Now we come to what I consider the weakest aspect of the camera: the design, and, to a certain extent, the feature set. A hair smaller than models like the Panasonic Lumix DMC-GF3 and the Olympus E-PM1, it looks like an overgrown point-and-shoot with rounded sides and a rather featureless front view. One thing Nikon didn't seem to learn from its competitors' predecessors was the need for a grip. Though I wouldn't go so far as to call the glossy body slippery, there's nothing to use for leverage on the front. On top are the small power button, large, flat shutter and movie record buttons, and a pop-up flash that one of my coworkers likened to an old-fashioned mailbox flag.
The back looks quite busy, given how few direct-access controls it has. The four-way navigation dial controls exposure compensation, self-timer, flash, and AE/AF lock; an F button pulls up some context-sensitive options, such as continuous shooting (single, continuous, and electronic shutter) or movie (HD movie or slow motion); next to it is a vertical rocker labeled for playback zoom but which controls shutter speed; there are display, playback, menu, and delete buttons; and a small, partly filled mode dial takes you into Motion Snapshot, Smart Photo Selector, standard still options (where you choose from auto and PASM), and movie mode.
Most of the settings are in the menu system, though the menus themselves are relatively short and don't go more than a couple levels deep, so that didn't bother me too much. But for a camera targeted at newbies and point-and-shoot upgraders, I think the J1 can get somewhat confusing, such as by surfacing the Electronic shutter as a burst option, or not using the dial for changing shutter speed in shutter-priority mode. The F button, rather than bringing up a quick menu. is hardwired to a couple of options that you may use less frequently than others in the menus.
Nikon has adopted the collapsible-lens design that's become common for ILCs, and the initial lens offerings are pretty compact. But to achieve that, Nikon has jettisoned a manual focus ring. Instead, you have to use the awkward and imprecise dial and screen scale from point-and-shoots. Though the camera has a metal lens mount, it feels like the lenses use silver plastic.
The J1 simultaneously has one of the larger and yet more limited feature sets I've seen in this class of camera. On the plus side, there's a time-lapse mode, which few cameras offer. Nikon introduces a few novelty modes. Motion Snapshot records a still image and a 60fps 1-second video clip, which it then combines, adds music, and saves as 24fps for a 0.4x slow-motion playback. It would be really cool...if it could do more than 1 second.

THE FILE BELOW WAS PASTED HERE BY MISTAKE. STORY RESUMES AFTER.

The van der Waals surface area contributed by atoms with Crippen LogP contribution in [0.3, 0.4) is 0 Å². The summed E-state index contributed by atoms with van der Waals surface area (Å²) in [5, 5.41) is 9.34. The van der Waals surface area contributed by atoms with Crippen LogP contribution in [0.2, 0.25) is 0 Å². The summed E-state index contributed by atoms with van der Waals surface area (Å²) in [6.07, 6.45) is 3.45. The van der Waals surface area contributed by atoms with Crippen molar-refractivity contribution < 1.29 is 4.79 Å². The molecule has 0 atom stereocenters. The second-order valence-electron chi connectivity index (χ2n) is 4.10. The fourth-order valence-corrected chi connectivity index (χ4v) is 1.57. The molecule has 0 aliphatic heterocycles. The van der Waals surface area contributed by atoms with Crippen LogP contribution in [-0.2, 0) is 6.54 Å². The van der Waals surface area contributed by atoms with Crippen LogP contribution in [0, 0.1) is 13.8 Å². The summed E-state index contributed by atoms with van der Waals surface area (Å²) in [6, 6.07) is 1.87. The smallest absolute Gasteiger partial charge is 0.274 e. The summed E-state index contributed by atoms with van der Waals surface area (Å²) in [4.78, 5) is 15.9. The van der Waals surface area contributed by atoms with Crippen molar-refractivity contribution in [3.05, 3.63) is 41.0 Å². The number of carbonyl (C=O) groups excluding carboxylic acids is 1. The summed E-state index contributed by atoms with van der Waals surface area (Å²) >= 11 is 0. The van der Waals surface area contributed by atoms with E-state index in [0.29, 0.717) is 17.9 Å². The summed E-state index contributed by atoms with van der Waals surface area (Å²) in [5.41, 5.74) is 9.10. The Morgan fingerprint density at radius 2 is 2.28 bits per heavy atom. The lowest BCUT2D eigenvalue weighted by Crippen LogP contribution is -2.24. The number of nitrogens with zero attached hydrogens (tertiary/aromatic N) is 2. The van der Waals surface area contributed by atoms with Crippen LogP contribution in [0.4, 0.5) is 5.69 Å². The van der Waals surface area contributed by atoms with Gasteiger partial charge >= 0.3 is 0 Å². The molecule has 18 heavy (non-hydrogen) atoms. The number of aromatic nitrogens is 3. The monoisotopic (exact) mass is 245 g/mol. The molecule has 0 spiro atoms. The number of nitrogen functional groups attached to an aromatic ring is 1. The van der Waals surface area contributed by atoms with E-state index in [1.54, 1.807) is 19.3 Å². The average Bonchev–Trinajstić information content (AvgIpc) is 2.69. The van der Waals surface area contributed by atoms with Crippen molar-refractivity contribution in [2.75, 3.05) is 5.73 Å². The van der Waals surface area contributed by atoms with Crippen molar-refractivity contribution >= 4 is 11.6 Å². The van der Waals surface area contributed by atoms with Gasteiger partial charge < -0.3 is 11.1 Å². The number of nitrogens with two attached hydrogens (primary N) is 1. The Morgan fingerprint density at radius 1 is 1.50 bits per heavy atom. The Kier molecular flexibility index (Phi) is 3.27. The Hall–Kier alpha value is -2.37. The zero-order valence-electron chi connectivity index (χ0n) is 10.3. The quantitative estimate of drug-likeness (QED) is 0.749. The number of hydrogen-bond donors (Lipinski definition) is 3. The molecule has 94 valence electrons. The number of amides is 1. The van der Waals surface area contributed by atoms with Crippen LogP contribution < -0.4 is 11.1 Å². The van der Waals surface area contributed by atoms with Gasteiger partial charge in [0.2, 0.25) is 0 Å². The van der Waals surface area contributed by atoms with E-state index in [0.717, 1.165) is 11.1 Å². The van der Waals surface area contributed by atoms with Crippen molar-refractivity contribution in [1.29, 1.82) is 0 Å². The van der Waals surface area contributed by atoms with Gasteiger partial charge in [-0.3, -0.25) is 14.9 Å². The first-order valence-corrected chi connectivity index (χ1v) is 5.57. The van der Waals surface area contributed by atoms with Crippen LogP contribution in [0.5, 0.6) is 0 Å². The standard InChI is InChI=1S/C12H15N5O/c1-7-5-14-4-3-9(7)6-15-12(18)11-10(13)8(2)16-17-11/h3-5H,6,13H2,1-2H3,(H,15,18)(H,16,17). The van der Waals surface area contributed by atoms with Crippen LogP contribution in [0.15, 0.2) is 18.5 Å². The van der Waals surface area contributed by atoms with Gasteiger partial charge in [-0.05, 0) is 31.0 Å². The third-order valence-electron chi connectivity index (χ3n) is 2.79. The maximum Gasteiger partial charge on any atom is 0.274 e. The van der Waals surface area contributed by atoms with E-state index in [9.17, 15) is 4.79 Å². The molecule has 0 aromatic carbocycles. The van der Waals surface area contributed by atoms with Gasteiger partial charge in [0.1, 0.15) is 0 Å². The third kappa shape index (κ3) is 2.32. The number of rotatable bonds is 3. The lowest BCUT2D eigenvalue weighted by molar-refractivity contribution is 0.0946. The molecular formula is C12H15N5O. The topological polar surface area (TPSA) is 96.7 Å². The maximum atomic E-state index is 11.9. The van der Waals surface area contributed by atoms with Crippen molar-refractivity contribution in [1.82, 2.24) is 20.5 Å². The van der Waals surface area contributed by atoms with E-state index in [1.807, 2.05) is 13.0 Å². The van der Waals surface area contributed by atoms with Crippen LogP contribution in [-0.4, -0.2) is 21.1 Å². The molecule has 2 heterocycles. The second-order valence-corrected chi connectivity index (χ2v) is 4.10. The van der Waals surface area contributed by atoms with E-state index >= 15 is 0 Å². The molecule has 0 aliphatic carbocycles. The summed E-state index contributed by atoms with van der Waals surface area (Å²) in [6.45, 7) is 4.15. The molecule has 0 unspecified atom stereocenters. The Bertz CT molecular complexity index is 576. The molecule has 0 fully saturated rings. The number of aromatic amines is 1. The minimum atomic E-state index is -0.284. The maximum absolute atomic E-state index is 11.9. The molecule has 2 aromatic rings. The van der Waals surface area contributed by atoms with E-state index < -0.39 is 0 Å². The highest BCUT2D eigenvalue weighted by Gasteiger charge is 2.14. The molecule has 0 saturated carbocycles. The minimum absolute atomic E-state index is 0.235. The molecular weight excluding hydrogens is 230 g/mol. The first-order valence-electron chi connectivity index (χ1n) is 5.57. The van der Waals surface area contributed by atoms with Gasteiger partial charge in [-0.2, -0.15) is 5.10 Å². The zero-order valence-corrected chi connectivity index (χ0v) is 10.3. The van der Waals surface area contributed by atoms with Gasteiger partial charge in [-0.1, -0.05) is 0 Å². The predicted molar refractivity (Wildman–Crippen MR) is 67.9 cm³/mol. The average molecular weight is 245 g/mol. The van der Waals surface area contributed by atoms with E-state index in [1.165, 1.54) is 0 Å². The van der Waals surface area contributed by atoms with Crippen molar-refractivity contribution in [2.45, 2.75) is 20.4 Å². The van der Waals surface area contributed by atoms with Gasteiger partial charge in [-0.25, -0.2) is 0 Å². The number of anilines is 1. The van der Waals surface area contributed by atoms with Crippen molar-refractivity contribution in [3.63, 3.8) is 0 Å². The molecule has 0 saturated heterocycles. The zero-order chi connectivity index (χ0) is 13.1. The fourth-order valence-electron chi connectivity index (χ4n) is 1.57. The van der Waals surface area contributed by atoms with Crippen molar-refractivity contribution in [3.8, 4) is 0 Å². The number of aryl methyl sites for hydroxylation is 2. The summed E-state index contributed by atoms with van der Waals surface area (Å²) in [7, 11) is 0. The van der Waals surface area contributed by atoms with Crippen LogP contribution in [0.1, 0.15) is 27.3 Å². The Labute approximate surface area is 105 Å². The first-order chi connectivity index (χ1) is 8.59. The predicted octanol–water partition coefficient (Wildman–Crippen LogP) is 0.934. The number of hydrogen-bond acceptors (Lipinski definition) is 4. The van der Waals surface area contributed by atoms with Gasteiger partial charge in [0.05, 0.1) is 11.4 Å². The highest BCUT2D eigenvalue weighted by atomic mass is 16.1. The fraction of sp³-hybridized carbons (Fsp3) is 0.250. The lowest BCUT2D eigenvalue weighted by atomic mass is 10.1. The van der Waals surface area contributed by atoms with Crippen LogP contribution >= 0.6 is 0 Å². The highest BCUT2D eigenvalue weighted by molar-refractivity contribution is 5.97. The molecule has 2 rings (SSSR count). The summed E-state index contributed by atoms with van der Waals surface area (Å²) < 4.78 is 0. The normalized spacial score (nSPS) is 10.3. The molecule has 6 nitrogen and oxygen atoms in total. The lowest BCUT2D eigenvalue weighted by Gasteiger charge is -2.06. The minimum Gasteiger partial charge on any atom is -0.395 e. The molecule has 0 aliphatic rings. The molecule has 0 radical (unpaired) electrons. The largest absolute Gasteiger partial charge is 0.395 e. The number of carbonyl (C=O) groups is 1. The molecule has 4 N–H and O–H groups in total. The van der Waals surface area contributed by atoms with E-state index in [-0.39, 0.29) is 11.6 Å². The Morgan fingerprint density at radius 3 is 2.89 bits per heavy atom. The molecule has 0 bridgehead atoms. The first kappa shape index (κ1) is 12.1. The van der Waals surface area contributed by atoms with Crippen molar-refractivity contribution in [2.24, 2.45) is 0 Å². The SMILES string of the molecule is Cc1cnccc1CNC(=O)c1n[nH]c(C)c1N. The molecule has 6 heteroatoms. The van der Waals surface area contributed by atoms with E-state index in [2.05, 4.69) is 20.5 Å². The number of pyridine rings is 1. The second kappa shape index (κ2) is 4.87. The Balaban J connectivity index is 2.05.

Smart Photo Selector is a point-and-shoot staple, which bursts 20 shots and then saves the best 5 as determined by your camera. I'm not sure anyone uses this feature, and I don't think I want the camera deciding which shots to toss and which to keep. In the electronic shutter mode, you can shoot 10, 30, or 60fps at full resolution but for a limited burst; I always find the burst lengths too short to be useful in these types of modes, but at least the camera doesn't get bogged down in the file saving so that you can burst again pretty quickly.
For some reason, you can't use the flash with shutter speeds above 1/60 second, and when you pop up the flash it automatically drops to 1/60 if you're set higher (it automatically switches back to your previous setting when you close the flash). I think that's really going to frustrate some people trying to freeze action. There's also no exposure bracketing, a feature that Nikon has dropped from its entry-level dSLRs as well. Nor are there any special effects, which is odd given how hot they are these days. But bizarrely, the camera does allow you to save your image settings (Picture Control) and copy them to an SD card for use with another camera, a high-end feature that doesn't really fit here. Finally, there's no option for an EVF.
The J1 is a fine camera, but there's nothing here that screams out "must buy" compared with similar competitors. It's on the expensive side for a point-and-shoot upgrader, and has drawbacks for the more advanced among you, including having to commit to a completely new lens mount that's years behind Micro Four Thirds when it comes to variety.
(Shorter bars indicate better performance)
|Time to first shot||Raw shot-to-shot time||Typical shot-to-shot time||Shutter lag (dim)||Shutter lag (typical)|
(Longer bars indicate better performance)